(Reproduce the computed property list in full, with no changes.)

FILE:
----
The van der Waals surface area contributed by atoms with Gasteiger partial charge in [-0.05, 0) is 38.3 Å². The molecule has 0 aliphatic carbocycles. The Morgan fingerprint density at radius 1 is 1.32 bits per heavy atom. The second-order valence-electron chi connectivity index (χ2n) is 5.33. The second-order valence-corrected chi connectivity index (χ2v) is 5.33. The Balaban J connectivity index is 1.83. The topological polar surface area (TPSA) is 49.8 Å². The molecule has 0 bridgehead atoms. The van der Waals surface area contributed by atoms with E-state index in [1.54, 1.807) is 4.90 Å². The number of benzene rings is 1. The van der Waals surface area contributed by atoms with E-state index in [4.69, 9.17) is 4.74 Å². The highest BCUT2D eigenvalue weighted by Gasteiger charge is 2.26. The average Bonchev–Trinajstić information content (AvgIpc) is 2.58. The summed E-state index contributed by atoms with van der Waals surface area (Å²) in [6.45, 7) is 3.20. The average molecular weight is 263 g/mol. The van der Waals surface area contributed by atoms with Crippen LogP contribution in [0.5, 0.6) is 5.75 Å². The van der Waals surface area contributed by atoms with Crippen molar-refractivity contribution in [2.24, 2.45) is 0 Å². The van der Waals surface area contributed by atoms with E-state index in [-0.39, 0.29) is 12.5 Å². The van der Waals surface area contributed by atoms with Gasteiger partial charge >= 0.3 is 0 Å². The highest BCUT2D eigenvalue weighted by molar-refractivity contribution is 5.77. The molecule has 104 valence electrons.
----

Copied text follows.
The van der Waals surface area contributed by atoms with Gasteiger partial charge in [-0.05, 0) is 38.3 Å². The molecule has 0 aliphatic carbocycles. The Morgan fingerprint density at radius 1 is 1.32 bits per heavy atom. The second-order valence-electron chi connectivity index (χ2n) is 5.33. The second-order valence-corrected chi connectivity index (χ2v) is 5.33. The Balaban J connectivity index is 1.83. The topological polar surface area (TPSA) is 49.8 Å². The molecule has 0 bridgehead atoms. The van der Waals surface area contributed by atoms with E-state index in [1.54, 1.807) is 4.90 Å². The number of benzene rings is 1. The van der Waals surface area contributed by atoms with E-state index in [4.69, 9.17) is 4.74 Å². The highest BCUT2D eigenvalue weighted by Gasteiger charge is 2.26. The average Bonchev–Trinajstić information content (AvgIpc) is 2.58. The summed E-state index contributed by atoms with van der Waals surface area (Å²) in [6.45, 7) is 3.20. The average molecular weight is 263 g/mol. The van der Waals surface area contributed by atoms with Crippen LogP contribution in [0.5, 0.6) is 5.75 Å². The van der Waals surface area contributed by atoms with Crippen molar-refractivity contribution in [2.24, 2.45) is 0 Å². The van der Waals surface area contributed by atoms with E-state index in [-0.39, 0.29) is 12.5 Å². The van der Waals surface area contributed by atoms with Gasteiger partial charge >= 0.3 is 0 Å². The highest BCUT2D eigenvalue weighted by molar-refractivity contribution is 5.77. The molecule has 104 valence electrons.